Day 4 (September 28, 2015 – Paulding, Michigan): “The Small Town Feel”
It was 5:30am when I awoke. It was still dark outside so I went ahead and got a head start on getting ready for the day. Julie didn’t wake up until about 6am though that was due to the multiple alarms going off (including her annoying one from her iPhone).
It was about 6:45am when we started to notice that the lake view from our room was bright enough to show that there were lots of clouds and we wouldn’t be able to see a sunrise. That was a bummer because it’s not often that you get to see the sun rise over Lake Superior. So not only did the clouds kind of nix the eclipse experience last night, but it also denied us a sunrise. I guess it just wasn’t meant to be with our timing.
The drive was mostly uneventful as we crossed back over into the Wisconsin side. It looked like partly cloudy skies as we headed east, but then the weather turned towards rain. I guess the forecasts for sunny skies for the next several days was really more of a Minneapolis forecast. However, as far as Northern Wisconsin and the Upper Peninsula of Michigan, I guess some light rain was in the works.
Other than that, we would eventually get onto the Route 169 which deviated from the east-west Hwy 2. Not long thereafter on the Route 169, we then saw a small sign for the Potato River Falls, where we then took an unpaved road for the next 1.5 miles until we got to a parking area with some pit toilets and some picnic tables at 10:30am. The rain was coming down a little bit harder while we were getting ready for the excursion.
At first, we headed straight down an obvious path leading to an overlook. That view was of what appeared to be the Lower Potato Falls though we weren’t quite sure if it was indeed the falls we were after because there was a lot of foliage blocking a more satisfying view of the falls.
So we didn’t linger here for long and then we backtracked to the car park before following the blue diamond path which led to some steps heading to a wooden platform of what appeared to be the Upper Potato Falls. There were a handful of spur trails of use, but they looked quite steep and rough. And with the wetness of the ground as well as the relative lack of size of the waterfalls on the Potato River, we opted not to go for improving the views by risking it on these scrambles.
That said, there was another couple from Wisconsin that we chatted with while observing the Upper Potato Falls, and she encouraged us to visit the Copper Falls State Park. I didn’t have this on my original itinerary, but given the fairly lackluster Potato Falls experience, we decided to go for the Coppper Falls.
So at 11:15am, we were back at the car. By now, it had stopped raining. So the drive further south on the Route 169 was pretty uneventful as we passed by what appeared to be some local dairy farms. Eventually at 11:40am, we arrived at the very large car park for Copper Falls State Park. However, with this being Monday, the lot was mostly empty with perhaps a dozen or so other cars, while there was probably almost a hundred spaces or more here.
So we wasted no time getting out of the car and following the well-developed trail past some concessionaire building before reaching a junction by a bridge. We opted to keep right in the hopes of seeing Copper Falls before leaving. I didn’t really have any intention of doing the entire 1.7-mile loop hike.
But after a few minutes, we would get to a bridge looking right down at part of Copper Falls. However, it didn’t look all that impressive (and it was partially obstructed) from this vantage point. So Julie and Tahia had the intention of going back to the car. Meanwhile, I thought I could do a little more exploring down the trail just to see if there was anything else worth checking out at this state park.
After a few minutes of hiking, I encountered a couple who seemed to be on their way to finishing off the entire looop hike. They totally encouraged me to do the whole thing though I also couldn’t keep Tahia and Julie waiting in the car for too long. So as I proceeded further on the trail in a counterclockwise direction, I then saw that there was an impressive waterfall near an overlook. It turned out that this falls was Brownstone Falls, but it was fairly obstructed by cliffs and foliage from this viewing angle.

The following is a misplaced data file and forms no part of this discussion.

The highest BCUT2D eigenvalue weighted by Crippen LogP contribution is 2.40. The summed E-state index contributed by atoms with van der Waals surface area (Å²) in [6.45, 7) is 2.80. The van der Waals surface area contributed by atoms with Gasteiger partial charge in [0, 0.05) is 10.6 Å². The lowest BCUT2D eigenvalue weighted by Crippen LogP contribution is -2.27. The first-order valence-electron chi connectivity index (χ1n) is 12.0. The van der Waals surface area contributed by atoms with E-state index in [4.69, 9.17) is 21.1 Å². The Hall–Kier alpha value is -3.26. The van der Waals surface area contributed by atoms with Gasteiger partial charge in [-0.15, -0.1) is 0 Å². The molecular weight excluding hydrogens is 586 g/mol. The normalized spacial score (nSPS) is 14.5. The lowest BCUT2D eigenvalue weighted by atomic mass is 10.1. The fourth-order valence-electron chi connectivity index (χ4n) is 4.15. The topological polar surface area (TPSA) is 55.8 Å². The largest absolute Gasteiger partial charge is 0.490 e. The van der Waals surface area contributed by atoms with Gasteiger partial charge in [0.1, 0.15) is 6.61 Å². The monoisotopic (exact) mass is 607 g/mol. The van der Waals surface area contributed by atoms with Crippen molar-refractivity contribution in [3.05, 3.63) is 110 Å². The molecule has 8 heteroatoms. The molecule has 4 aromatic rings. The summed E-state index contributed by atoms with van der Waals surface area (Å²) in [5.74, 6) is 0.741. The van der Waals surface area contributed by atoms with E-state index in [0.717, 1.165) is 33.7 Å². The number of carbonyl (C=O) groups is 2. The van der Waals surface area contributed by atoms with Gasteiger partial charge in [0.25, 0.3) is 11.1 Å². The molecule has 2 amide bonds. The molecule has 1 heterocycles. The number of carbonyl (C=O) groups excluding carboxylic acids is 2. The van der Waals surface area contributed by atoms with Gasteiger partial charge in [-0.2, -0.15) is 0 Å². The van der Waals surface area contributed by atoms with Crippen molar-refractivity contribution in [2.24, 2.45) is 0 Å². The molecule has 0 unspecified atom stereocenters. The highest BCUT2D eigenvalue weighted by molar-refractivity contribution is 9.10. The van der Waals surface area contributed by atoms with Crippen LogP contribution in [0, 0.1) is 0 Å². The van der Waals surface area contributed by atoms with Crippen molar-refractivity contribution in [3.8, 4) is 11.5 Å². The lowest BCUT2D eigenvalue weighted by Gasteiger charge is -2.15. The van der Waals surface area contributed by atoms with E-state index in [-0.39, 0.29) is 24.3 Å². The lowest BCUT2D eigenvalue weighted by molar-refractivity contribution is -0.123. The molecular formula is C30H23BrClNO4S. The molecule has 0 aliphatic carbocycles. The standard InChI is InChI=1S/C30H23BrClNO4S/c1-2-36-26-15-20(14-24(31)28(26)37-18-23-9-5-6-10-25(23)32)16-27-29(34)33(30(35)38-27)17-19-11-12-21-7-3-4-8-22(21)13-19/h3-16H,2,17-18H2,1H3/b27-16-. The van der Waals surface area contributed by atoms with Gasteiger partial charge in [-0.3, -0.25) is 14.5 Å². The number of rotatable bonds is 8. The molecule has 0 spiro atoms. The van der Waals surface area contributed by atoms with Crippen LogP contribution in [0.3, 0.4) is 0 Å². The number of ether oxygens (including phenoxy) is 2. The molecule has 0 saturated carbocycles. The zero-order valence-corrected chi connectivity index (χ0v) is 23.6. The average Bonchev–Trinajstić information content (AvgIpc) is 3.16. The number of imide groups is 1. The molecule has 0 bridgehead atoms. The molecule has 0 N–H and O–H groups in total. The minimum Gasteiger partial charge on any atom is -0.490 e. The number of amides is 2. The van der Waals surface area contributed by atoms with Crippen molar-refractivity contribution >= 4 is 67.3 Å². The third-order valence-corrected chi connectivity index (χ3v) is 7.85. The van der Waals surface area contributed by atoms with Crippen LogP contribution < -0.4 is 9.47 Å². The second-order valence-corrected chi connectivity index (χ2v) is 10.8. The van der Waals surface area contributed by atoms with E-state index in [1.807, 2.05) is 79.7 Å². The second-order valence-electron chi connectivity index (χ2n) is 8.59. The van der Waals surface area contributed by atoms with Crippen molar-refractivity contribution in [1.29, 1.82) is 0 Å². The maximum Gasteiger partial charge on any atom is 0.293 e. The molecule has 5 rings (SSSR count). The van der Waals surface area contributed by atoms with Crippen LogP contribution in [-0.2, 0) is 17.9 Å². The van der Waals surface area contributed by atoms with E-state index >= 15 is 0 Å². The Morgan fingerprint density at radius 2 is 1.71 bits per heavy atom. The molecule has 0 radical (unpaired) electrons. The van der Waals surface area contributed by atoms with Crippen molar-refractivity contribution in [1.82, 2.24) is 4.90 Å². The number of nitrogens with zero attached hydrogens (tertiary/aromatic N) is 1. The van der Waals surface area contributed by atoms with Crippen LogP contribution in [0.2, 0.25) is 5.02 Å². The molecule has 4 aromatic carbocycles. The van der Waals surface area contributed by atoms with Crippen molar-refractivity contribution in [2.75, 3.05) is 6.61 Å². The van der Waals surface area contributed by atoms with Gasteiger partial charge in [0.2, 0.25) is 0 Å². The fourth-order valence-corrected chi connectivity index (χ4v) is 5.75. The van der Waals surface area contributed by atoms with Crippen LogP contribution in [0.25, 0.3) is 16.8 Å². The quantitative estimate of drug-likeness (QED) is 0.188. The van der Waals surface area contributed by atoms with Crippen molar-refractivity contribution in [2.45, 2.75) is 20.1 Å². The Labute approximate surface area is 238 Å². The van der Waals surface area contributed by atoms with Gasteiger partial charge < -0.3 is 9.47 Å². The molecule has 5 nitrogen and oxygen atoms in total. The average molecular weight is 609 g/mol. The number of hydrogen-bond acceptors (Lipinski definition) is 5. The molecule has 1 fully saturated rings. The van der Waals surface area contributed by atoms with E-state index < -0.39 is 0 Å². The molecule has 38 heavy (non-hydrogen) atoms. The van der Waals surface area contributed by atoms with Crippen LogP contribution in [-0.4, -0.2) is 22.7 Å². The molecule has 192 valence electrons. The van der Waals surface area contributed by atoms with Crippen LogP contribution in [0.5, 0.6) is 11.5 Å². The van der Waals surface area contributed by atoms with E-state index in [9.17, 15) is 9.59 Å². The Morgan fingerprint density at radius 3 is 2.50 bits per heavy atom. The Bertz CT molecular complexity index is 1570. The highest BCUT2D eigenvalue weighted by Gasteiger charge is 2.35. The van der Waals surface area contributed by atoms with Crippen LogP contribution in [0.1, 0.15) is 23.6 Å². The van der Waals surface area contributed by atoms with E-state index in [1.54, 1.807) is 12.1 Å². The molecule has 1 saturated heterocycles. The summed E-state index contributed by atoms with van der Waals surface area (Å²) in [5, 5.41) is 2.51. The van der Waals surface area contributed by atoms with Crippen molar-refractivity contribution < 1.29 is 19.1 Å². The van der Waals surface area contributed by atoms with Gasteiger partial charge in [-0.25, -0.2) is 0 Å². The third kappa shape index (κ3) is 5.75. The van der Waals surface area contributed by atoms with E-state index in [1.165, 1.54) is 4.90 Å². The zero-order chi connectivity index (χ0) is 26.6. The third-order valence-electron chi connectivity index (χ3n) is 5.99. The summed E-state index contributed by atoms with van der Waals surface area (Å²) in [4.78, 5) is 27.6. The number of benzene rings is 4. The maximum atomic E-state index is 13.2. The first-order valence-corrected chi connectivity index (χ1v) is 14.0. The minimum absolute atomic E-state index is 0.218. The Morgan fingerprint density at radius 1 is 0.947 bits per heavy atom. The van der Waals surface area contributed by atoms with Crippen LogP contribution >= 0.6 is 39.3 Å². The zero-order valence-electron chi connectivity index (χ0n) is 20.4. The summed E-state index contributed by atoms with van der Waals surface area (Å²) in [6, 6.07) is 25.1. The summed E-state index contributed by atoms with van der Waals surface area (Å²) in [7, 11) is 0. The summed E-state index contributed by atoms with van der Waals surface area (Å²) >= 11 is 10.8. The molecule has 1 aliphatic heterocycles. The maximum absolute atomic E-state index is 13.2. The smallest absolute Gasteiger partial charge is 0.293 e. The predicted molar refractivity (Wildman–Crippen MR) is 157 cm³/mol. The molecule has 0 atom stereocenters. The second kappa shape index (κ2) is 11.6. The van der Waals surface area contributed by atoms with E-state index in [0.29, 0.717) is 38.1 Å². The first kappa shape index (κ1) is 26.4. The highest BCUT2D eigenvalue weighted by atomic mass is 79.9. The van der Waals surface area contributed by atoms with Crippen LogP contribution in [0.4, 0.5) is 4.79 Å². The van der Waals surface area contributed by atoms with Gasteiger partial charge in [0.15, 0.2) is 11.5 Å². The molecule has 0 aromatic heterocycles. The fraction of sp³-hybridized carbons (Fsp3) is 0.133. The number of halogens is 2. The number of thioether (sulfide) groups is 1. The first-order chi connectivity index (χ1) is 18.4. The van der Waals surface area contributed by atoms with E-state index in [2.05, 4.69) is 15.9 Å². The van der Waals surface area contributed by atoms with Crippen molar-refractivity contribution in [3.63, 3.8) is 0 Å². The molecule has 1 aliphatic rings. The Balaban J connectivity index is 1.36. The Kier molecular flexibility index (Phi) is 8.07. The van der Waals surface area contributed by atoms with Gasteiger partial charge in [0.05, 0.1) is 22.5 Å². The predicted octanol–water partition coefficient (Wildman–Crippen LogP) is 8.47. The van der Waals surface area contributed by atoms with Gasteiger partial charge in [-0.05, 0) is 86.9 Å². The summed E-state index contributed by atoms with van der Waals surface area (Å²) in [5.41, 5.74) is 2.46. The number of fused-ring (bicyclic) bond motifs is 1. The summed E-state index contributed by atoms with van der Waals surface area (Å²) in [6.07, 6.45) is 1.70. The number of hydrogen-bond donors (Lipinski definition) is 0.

So I had to make a decision whether to keep going on the loop or run all the way back to the junction by the bridge, then take the trail in a clockwise direction just to check out Copper and Brownstone Falls (but not do the entire loop).
I ultimately decided to do the latter, and when I backtracked to the bridge, then crossed over and starting hiking in the clockwise direction, it didn’t take long before I saw a sign and a pretty decent view directly at the last segmented tier of Copper Falls. I knew that this falls had two sides to it, and now I could see both of its sides (or split tiers). That was satisfying, but I also knew that there was still a little bit more of hiking to check out Brownstone Falls.
Eventually, I went up the 0.3-mile trail to the other overlook of Brownstone Falls, and when I was there, I could get a direct view of the impressive waterfall. I could also see that there was someone else on the loop trail going to the lookout platform right at the top of the falls.
At this point, I had no intention of getting to the Devil’s Gate or the Tyler Cascades (where that other hiker atop Brownstone Falls would have seen to get to where he was at). So I had no idea what they looked like nor if I would regret the decision not to finish this loop. But whatever the case was, I had seen the two main highlights. So now it was time to return to the car where Julie and Tahia were waiting.
At 12:30pm, I was back at the car. If I had to do this excursion all over again, I would do the whole 1.7-mile loop in a clockwise direction. That would at least minimize the backtracking. But nonetheless, I could see why this state park would be popular. It was certainly better than the Potato Falls experience. So I would probably give the Copper Falls experience at least a 2 or 2.5 in rating.
Next, we drove back north on the Route 169 then east on the 2 before continuing north towards the southern shores of Lake Superior. It turned out that there was a sign for Superior Falls just as I had crossed over from Wisconsin to Michigan. Once we were at the car park, we encountered a hideous substation infrastructure that was completely fenced off. We wound up going on a short walk to the left side of the substation, and within a couple of minutes, that was where we looked down at the falls towards the Wisconsin side again as we stayed behind the fences to get this view.
We had gotten there at around 1:15pm, but it turned out that it was also 2:15pm Michigan time, which was something we didn’t realize until we saw that the GPS kept adding an extra hour to our estimated times of arrival.